The US-based additive manufacturing (AM) company 3D Systems
has announced that Rodin Cars, the New Zealand-based manufacturer of the ‘ultimate track car’, has selected its metal AM solutions to produce parts for the soon-to-be-released hypercar — the Rodin FZero. Rodin Cars
designs and builds bespoke single-seat, open-wheel high-performance vehicles ‘that are designed to be faster than contemporary Formula One cars’. Among the hundreds of metal parts Rodin Cars is 3-D printing for the Rodin Fzero is a ‘first-of-its-kind’ eight-speed sequential gearbox with a hydraulically controlled differential.
This ‘custom component’ can only be produced using AM and was made possible through the collaboration of Rodin Cars’ designers and 3D Systems’ applications engineers.
A gearbox created using traditional manufacturing methods would be cast out of magnesium or machined from billet material. The resulting component would not only be slow to produce but heavier; neither would it ‘withstand the rigors presented by the track’. Rodin Cars wanted to ‘flip this design into a true innovation’ that was produced by 3-D printing titanium, thereby ensuring the assembly would be compact, light, strong, and durable.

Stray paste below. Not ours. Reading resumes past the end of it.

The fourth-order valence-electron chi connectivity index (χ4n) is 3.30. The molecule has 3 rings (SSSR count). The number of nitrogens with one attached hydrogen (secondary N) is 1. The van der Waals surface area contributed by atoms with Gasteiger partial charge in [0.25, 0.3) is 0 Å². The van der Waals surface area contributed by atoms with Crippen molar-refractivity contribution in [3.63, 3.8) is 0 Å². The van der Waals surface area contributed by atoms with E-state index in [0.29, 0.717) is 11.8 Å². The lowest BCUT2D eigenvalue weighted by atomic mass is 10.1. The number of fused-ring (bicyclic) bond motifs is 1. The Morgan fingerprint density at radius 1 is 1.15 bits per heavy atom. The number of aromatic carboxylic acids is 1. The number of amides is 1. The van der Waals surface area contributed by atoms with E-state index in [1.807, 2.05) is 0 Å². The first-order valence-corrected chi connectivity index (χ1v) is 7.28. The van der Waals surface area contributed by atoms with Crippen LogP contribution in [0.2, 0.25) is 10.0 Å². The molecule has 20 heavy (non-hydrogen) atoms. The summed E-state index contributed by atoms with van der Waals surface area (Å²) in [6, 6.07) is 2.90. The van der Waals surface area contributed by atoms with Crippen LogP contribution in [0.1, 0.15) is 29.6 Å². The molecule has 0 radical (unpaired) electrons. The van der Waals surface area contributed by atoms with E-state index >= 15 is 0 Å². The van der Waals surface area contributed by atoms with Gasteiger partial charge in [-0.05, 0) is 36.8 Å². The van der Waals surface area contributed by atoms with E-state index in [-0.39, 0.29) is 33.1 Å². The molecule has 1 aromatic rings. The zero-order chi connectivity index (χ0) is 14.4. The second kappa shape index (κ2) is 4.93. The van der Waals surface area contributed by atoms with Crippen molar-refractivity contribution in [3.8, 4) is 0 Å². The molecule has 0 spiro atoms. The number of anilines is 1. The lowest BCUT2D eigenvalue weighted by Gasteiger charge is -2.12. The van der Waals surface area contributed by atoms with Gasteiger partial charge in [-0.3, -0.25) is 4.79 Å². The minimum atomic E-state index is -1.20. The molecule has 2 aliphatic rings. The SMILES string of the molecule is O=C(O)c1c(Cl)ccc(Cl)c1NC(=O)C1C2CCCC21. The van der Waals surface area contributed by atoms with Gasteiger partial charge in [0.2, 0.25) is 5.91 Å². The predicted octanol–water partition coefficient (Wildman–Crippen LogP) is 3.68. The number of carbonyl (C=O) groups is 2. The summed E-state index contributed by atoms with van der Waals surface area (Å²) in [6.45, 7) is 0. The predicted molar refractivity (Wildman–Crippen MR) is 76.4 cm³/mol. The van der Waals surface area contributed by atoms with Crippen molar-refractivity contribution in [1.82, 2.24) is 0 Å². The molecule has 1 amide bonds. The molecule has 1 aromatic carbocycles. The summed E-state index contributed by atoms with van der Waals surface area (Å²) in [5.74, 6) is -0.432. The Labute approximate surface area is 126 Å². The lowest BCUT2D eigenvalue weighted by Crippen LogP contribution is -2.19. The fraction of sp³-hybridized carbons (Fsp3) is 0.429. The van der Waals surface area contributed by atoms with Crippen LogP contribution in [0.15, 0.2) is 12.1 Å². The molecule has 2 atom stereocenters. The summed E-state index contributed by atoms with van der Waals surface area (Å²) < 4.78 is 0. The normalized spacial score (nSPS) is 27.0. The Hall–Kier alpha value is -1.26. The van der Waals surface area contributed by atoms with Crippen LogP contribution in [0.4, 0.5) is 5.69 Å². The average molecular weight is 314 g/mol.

Rodin Cars released its first high-performance track car — the Rodin FZed –—in 2019, with a gearbox designed by the UK-based engineering firm Ricardo. The 18-month design process — a collaboration between Rodin Cars for the casings and Ricardo for the internals — resulted in a gearbox (with a hydraulically controlled differential) that can only be produced using AM due to its ability to directly 3-D print the necessary internal galleries and thin-wall bearing and mount structures.
The application engineers at 3D Systems helped facilitate the production of the new gearbox, which includes 2mm-thick walls and weighs just 68kg.
David Dicker, the founder of Rodin Cars, said: “3-D printing allows us to design and create components otherwise unachievable using traditional methods of manufacturing. With the Rodin FZero gearbox, we had specific criteria we wanted to meet in terms of weight and durability.
“Because of the size and quality required for such a large component, it was only possible to print it on 3D Systems’ DMP Factory 500 machine. We couldn’t source another AM supplier that could offer a similar solution for our needs.”